NEW YORK, Feb 17 (Reuters) - Institutional leveraged loan buyers are looking to higher priced middle market loans as an offset to the repricing blitz pushing yields in the large corporate market to lows not seen since 2004.
This quarter, the average yield on a large corporate institutional term loan is 4.46%, compared to 5.88% for middle market term loans, Thomson Reuters LPC data show.
The roughly 142bp middle market yield premium is attracting demand from institutional investors, such as Collateralized Loan Obligations (CLOs), as they search for opportunities to generate additional yield.
“To the extent they can, they will,” said one middle market lender of the CLO bid for middle market loans. “If it’s a rated execution, it will get some sort of CLO participation.”
In another measure of institutional demand, middle market loans are being bid up in the secondary market, suggesting loan buyers are looking for value there.
The middle market cohort, which includes loans with overall deal size between US$100m-$300m, increased to the 96.9 context from 95.81 at the beginning of the year, putting it just two points below the SMi100, which tracks the 100 most widely held US loans.
Middle market loans are typically less liquid and bank groups comprise a handful of lenders, appealing more to a buy-and-hold investor base in contrast to the broadly syndicated loan market where loans change hands easily and often.
This makes the middle market more immune to the type of wholesale repricing wave currently sweeping the leveraged loan market.
Characteristically, the middle market segment has held fairly steady in terms of the number and pace of issuers seeking to cut borrowing costs or refinance existing debt at more favorable terms.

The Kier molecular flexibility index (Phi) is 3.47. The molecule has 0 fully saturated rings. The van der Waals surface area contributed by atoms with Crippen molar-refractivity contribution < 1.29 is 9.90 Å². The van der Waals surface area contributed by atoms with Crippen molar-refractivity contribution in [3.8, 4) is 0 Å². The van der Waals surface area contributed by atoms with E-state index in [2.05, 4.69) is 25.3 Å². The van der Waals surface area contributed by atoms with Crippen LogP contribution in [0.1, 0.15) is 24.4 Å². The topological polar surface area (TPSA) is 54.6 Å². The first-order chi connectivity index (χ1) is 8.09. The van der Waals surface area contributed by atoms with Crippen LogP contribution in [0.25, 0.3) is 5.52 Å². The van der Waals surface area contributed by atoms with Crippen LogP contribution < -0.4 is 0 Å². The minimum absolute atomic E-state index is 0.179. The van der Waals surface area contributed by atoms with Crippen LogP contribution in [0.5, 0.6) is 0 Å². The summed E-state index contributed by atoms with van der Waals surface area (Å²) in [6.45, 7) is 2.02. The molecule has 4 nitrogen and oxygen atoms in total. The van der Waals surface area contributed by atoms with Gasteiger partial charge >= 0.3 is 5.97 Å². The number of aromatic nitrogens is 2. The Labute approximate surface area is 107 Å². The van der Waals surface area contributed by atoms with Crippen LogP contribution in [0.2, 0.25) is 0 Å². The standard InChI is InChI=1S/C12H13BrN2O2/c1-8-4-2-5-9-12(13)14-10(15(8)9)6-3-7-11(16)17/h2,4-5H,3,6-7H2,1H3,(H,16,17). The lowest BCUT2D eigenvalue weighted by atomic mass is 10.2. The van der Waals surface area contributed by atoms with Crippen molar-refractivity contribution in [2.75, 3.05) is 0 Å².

Beyond repricings, middle market lenders in general are holding the line on pricing compared to the broadly syndicated market where more often than not spreads are slashed even further during syndication.
The middle market recorded only four downward flexes in the first half of the first quarter, while in the same period there were 54 in the large corporate market, 38 of them in January.
Nevertheless, the surplus of demand is spilling over into the middle market, putting downward pressure on spreads and creating opportunities for mid-sized borrowers to nab issuer-friendly terms.
Industrial manufacturer SeaStar Solutions is repricing its US$272m term loan to a range of 350bp-375bp with a 1% Libor floor, down from 425bp. The company had previously tried to reprice its term loan to the same range in August 2014 but shelved the proposed transaction due to market conditions.
Demand is not only affecting spreads on existing debt, but also forcing down pricing on new deals. Middle market spreads are now in the 450bp-475bp over Libor range, said one lender.
“For any new transaction, I’m seeing more spreads in the 400s than in the 500s,” he said.
Middle market covenant-lite loan issuance is also notably high at US$1.45bn through February 8. Already 52.7% of middle market institutional issuance is cov-lite, compared to just 15.6% in 4Q16 and 8.6% for the whole of 1Q16.
The less restrictive covenant-lite structure favors the borrower and is hard to come by from traditional middle market lenders, especially for borrowers with less than US$50m in Ebitda.
The strength of institutional demand and the borrower-friendly environment is contributing to the increase in middle market covenant-lite volume, sources said.
Earlier this month enterprise software company Mediware sealed a US$320m covenant-lite term loan that backs its leveraged buyout by private equity firm TPG Capital. The final spread was 375bp over Libor, narrowed from guidance of 400bp-425bp. (Reporting by Leela Parker Deo; Editing By Michelle Sierra and Chris Mangham)